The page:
Time to break up water services monopolies says leading think tank

Posted: Thursday 18th August 2011

Customers could benefit from improved customer services, lower prices and saving water if the water services market in England was Wales was deregulated, according to new research from leading think tank Policy Exchange.

The study, Water Retail Services Competition in England and Wales: Still Hobson’s Choice?, recommends that vertically-integrated local water monopolies should be partially broken up, with businesses and public sector organisations given the right to choose their water retail suppliers.

It finds agreement between a range of cost benefit analyses that opening up the England and Wales water retail services market would give large net benefits – between £600 million and £2.5 billion, even without taking into account customer service benefits and water saving.

The research, carried out by Policy Exchange’s head of environment and energy and a former director of water regulator Ofwat, Dr Simon Less, found broad unhappiness among business customers with the customer services received from water and sewerage companies in England and Wales, and with their inability to change their water services supplier.

Large users occupying multiple sites were especially frustrated when they received invoices for every site they occupy – resulting in up to thousands of paper bills per customer, leading to an absence of real-time information on how much water they are consuming and on potential leaks.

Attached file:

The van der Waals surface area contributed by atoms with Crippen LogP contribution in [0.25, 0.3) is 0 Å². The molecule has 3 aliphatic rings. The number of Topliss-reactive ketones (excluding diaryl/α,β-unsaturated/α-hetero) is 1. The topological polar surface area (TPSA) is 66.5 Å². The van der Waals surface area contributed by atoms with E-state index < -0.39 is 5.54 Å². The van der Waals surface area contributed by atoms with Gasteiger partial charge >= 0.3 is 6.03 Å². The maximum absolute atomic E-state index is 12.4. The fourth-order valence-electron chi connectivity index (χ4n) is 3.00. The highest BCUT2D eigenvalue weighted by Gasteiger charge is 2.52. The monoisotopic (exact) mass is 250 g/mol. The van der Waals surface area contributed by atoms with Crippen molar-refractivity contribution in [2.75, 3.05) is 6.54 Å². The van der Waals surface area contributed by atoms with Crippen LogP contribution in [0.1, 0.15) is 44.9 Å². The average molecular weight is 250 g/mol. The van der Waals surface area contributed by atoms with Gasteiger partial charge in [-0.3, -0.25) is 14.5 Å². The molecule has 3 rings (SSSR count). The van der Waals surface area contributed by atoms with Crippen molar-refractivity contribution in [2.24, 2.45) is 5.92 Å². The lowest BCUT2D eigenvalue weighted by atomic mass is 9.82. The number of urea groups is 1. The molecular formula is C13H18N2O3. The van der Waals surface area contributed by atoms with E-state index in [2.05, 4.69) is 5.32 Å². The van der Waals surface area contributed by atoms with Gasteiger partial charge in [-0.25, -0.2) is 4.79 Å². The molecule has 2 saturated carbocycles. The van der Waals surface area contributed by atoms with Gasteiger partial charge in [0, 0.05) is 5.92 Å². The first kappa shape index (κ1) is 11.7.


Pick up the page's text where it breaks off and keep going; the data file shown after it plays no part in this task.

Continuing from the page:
The study argues that allowing competition in the market would mean new and better services for business customers, lower prices, less regulation, the ability for multisite customers to have one national water bill, better incentives for competitive retailers to help customers save water and the potential to unlock billions of pounds to help finance new water and sewerage infrastructure.

Reforming the water market could also lead to environmental benefits through greater water efficiency, according to Dr Less.

Dr Less said: “Scotland has enabled business customers to choose their supplier, and our research found that business customers were more positive about the customer-focus of Scottish water retail companies, and valued their ability to switch supplier. This is an innovation which has been shown to work in Scotland and which English and Welsh customers also deserve to benefit from.”

Since Scotland opened its market in 2008, over a third of business and public sector customers have tendered their water and sewerage services contracts, almost 60% have secured lower prices and many are getting new services to help them save water.

Dr Less added: “Relying on regulation of monopoly water retail services suppliers cannot reflect the complexity, dynamism or demand-driven nature of water services. Under regulation, incentives for good customer services are limited because companies cannot lose customers.”

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